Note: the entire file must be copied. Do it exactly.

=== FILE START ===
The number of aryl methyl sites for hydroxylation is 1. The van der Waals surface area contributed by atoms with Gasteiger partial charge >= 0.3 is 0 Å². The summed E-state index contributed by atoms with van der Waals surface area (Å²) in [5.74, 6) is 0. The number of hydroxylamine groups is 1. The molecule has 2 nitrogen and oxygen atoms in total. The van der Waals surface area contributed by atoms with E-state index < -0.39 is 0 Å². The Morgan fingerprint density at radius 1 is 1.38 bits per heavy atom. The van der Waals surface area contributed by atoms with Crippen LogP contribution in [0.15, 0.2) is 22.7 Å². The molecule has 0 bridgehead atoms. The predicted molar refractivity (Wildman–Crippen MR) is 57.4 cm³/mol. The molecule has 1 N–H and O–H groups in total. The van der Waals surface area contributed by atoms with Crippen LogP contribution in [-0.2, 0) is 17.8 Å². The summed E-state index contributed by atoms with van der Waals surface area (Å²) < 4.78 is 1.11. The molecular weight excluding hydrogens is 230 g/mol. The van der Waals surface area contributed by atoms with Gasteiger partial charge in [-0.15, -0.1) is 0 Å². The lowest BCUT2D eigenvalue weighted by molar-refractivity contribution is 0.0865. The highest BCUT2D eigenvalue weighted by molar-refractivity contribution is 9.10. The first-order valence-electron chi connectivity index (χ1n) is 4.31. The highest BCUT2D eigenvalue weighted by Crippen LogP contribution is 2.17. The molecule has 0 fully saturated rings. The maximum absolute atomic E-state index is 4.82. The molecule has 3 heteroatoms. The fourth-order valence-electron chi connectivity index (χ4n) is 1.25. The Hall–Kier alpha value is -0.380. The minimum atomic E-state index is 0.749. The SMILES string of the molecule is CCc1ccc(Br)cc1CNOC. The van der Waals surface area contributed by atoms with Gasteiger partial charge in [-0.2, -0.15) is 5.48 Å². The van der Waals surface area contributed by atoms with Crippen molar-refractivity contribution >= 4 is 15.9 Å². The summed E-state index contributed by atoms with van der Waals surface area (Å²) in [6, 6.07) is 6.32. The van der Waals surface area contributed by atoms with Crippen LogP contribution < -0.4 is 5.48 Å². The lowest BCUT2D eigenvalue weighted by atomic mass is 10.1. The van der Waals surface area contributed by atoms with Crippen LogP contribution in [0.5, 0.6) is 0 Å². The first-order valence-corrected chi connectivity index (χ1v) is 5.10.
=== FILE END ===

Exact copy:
The number of aryl methyl sites for hydroxylation is 1. The van der Waals surface area contributed by atoms with Gasteiger partial charge >= 0.3 is 0 Å². The summed E-state index contributed by atoms with van der Waals surface area (Å²) in [5.74, 6) is 0. The number of hydroxylamine groups is 1. The molecule has 2 nitrogen and oxygen atoms in total. The van der Waals surface area contributed by atoms with E-state index < -0.39 is 0 Å². The Morgan fingerprint density at radius 1 is 1.38 bits per heavy atom. The van der Waals surface area contributed by atoms with Crippen LogP contribution in [0.15, 0.2) is 22.7 Å². The molecule has 0 bridgehead atoms. The predicted molar refractivity (Wildman–Crippen MR) is 57.4 cm³/mol. The molecule has 1 N–H and O–H groups in total. The van der Waals surface area contributed by atoms with Crippen LogP contribution in [-0.2, 0) is 17.8 Å². The summed E-state index contributed by atoms with van der Waals surface area (Å²) < 4.78 is 1.11. The molecular weight excluding hydrogens is 230 g/mol. The van der Waals surface area contributed by atoms with Gasteiger partial charge in [-0.15, -0.1) is 0 Å². The lowest BCUT2D eigenvalue weighted by molar-refractivity contribution is 0.0865. The highest BCUT2D eigenvalue weighted by molar-refractivity contribution is 9.10. The first-order valence-electron chi connectivity index (χ1n) is 4.31. The highest BCUT2D eigenvalue weighted by Crippen LogP contribution is 2.17. The molecule has 0 fully saturated rings. The maximum absolute atomic E-state index is 4.82. The molecule has 3 heteroatoms. The fourth-order valence-electron chi connectivity index (χ4n) is 1.25. The Hall–Kier alpha value is -0.380. The minimum atomic E-state index is 0.749. The SMILES string of the molecule is CCc1ccc(Br)cc1CNOC. The van der Waals surface area contributed by atoms with Gasteiger partial charge in [-0.2, -0.15) is 5.48 Å². The van der Waals surface area contributed by atoms with Crippen molar-refractivity contribution >= 4 is 15.9 Å². The summed E-state index contributed by atoms with van der Waals surface area (Å²) in [6, 6.07) is 6.32. The van der Waals surface area contributed by atoms with Crippen LogP contribution < -0.4 is 5.48 Å². The lowest BCUT2D eigenvalue weighted by atomic mass is 10.1. The van der Waals surface area contributed by atoms with Crippen LogP contribution in [0.5, 0.6) is 0 Å². The first-order valence-corrected chi connectivity index (χ1v) is 5.10.